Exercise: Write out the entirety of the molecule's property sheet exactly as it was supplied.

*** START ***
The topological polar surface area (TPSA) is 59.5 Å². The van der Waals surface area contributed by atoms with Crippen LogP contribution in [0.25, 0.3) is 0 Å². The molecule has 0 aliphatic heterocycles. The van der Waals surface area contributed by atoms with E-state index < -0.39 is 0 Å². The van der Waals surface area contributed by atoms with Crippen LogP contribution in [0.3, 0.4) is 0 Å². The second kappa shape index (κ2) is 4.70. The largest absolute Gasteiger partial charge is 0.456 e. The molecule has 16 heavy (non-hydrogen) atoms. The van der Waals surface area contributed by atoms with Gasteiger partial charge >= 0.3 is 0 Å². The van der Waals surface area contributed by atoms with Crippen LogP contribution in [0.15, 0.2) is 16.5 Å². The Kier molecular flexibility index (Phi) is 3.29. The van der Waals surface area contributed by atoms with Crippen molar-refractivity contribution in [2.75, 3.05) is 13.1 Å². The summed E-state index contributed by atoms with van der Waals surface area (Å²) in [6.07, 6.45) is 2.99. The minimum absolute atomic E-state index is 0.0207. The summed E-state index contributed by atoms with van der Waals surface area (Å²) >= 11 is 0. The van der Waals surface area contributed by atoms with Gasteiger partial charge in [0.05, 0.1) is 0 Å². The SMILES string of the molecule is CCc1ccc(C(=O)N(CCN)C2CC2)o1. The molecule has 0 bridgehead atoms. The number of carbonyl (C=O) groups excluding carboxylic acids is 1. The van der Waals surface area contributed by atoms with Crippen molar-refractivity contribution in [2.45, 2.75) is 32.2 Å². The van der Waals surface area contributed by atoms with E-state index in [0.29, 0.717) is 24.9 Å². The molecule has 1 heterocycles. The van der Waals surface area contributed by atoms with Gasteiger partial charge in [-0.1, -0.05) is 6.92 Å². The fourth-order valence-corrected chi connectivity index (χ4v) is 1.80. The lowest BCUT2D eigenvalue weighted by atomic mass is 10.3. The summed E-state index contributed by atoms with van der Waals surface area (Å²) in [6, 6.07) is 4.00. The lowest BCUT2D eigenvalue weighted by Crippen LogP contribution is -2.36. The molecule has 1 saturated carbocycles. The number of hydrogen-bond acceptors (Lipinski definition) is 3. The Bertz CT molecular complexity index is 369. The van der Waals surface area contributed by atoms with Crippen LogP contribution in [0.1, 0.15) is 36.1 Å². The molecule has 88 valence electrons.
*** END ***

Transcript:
The topological polar surface area (TPSA) is 59.5 Å². The van der Waals surface area contributed by atoms with Crippen LogP contribution in [0.25, 0.3) is 0 Å². The molecule has 0 aliphatic heterocycles. The van der Waals surface area contributed by atoms with E-state index < -0.39 is 0 Å². The van der Waals surface area contributed by atoms with Crippen LogP contribution in [0.3, 0.4) is 0 Å². The second kappa shape index (κ2) is 4.70. The largest absolute Gasteiger partial charge is 0.456 e. The molecule has 16 heavy (non-hydrogen) atoms. The van der Waals surface area contributed by atoms with Gasteiger partial charge >= 0.3 is 0 Å². The van der Waals surface area contributed by atoms with Crippen LogP contribution in [0.15, 0.2) is 16.5 Å². The Kier molecular flexibility index (Phi) is 3.29. The van der Waals surface area contributed by atoms with Crippen molar-refractivity contribution in [2.75, 3.05) is 13.1 Å². The summed E-state index contributed by atoms with van der Waals surface area (Å²) in [6.07, 6.45) is 2.99. The minimum absolute atomic E-state index is 0.0207. The summed E-state index contributed by atoms with van der Waals surface area (Å²) >= 11 is 0. The van der Waals surface area contributed by atoms with Gasteiger partial charge in [0.05, 0.1) is 0 Å². The SMILES string of the molecule is CCc1ccc(C(=O)N(CCN)C2CC2)o1. The molecule has 0 bridgehead atoms. The number of carbonyl (C=O) groups excluding carboxylic acids is 1. The van der Waals surface area contributed by atoms with Crippen molar-refractivity contribution in [2.45, 2.75) is 32.2 Å². The van der Waals surface area contributed by atoms with E-state index in [0.29, 0.717) is 24.9 Å². The molecule has 1 heterocycles. The van der Waals surface area contributed by atoms with Gasteiger partial charge in [-0.1, -0.05) is 6.92 Å². The fourth-order valence-corrected chi connectivity index (χ4v) is 1.80. The lowest BCUT2D eigenvalue weighted by atomic mass is 10.3. The summed E-state index contributed by atoms with van der Waals surface area (Å²) in [6, 6.07) is 4.00. The lowest BCUT2D eigenvalue weighted by Crippen LogP contribution is -2.36. The molecule has 1 saturated carbocycles. The number of hydrogen-bond acceptors (Lipinski definition) is 3. The Bertz CT molecular complexity index is 369. The van der Waals surface area contributed by atoms with Crippen LogP contribution in [0.1, 0.15) is 36.1 Å². The molecule has 88 valence electrons.